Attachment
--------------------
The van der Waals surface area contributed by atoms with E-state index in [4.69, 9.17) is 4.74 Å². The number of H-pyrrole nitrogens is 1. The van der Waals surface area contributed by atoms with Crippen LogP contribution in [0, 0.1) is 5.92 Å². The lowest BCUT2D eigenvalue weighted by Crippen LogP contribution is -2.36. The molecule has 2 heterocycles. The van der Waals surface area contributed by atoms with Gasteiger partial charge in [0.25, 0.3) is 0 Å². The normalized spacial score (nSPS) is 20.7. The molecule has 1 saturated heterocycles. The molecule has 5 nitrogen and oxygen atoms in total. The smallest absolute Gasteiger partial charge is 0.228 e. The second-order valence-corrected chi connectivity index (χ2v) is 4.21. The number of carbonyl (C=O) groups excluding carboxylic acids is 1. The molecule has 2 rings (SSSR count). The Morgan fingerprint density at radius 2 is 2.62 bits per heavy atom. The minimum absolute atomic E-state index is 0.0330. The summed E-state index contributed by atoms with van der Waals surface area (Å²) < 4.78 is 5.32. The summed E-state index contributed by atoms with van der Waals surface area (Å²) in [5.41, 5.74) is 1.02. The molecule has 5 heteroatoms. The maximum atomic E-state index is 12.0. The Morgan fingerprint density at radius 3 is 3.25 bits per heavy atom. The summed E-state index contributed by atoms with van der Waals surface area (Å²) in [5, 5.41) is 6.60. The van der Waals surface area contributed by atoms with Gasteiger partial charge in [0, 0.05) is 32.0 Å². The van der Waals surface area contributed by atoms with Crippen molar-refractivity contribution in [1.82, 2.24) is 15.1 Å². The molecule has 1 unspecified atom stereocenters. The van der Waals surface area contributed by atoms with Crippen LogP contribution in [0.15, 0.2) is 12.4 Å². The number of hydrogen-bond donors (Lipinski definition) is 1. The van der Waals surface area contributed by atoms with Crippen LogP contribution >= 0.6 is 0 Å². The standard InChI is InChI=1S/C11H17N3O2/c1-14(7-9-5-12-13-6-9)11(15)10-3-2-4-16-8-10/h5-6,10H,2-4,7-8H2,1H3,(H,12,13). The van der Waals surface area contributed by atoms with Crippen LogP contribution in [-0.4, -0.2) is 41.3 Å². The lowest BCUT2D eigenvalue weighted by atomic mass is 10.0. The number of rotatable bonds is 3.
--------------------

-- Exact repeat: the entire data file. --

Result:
The van der Waals surface area contributed by atoms with E-state index in [4.69, 9.17) is 4.74 Å². The number of H-pyrrole nitrogens is 1. The van der Waals surface area contributed by atoms with Crippen LogP contribution in [0, 0.1) is 5.92 Å². The lowest BCUT2D eigenvalue weighted by Crippen LogP contribution is -2.36. The molecule has 2 heterocycles. The van der Waals surface area contributed by atoms with Gasteiger partial charge in [0.25, 0.3) is 0 Å². The normalized spacial score (nSPS) is 20.7. The molecule has 1 saturated heterocycles. The molecule has 5 nitrogen and oxygen atoms in total. The smallest absolute Gasteiger partial charge is 0.228 e. The second-order valence-corrected chi connectivity index (χ2v) is 4.21. The number of carbonyl (C=O) groups excluding carboxylic acids is 1. The molecule has 2 rings (SSSR count). The Morgan fingerprint density at radius 2 is 2.62 bits per heavy atom. The minimum absolute atomic E-state index is 0.0330. The summed E-state index contributed by atoms with van der Waals surface area (Å²) < 4.78 is 5.32. The summed E-state index contributed by atoms with van der Waals surface area (Å²) in [5.41, 5.74) is 1.02. The molecule has 5 heteroatoms. The maximum atomic E-state index is 12.0. The Morgan fingerprint density at radius 3 is 3.25 bits per heavy atom. The summed E-state index contributed by atoms with van der Waals surface area (Å²) in [5, 5.41) is 6.60. The van der Waals surface area contributed by atoms with Gasteiger partial charge in [0, 0.05) is 32.0 Å². The van der Waals surface area contributed by atoms with Crippen molar-refractivity contribution in [1.82, 2.24) is 15.1 Å². The molecule has 1 unspecified atom stereocenters. The van der Waals surface area contributed by atoms with Crippen LogP contribution in [0.15, 0.2) is 12.4 Å². The number of hydrogen-bond donors (Lipinski definition) is 1. The van der Waals surface area contributed by atoms with Crippen LogP contribution >= 0.6 is 0 Å². The standard InChI is InChI=1S/C11H17N3O2/c1-14(7-9-5-12-13-6-9)11(15)10-3-2-4-16-8-10/h5-6,10H,2-4,7-8H2,1H3,(H,12,13). The van der Waals surface area contributed by atoms with Crippen LogP contribution in [-0.4, -0.2) is 41.3 Å². The lowest BCUT2D eigenvalue weighted by atomic mass is 10.0. The number of rotatable bonds is 3.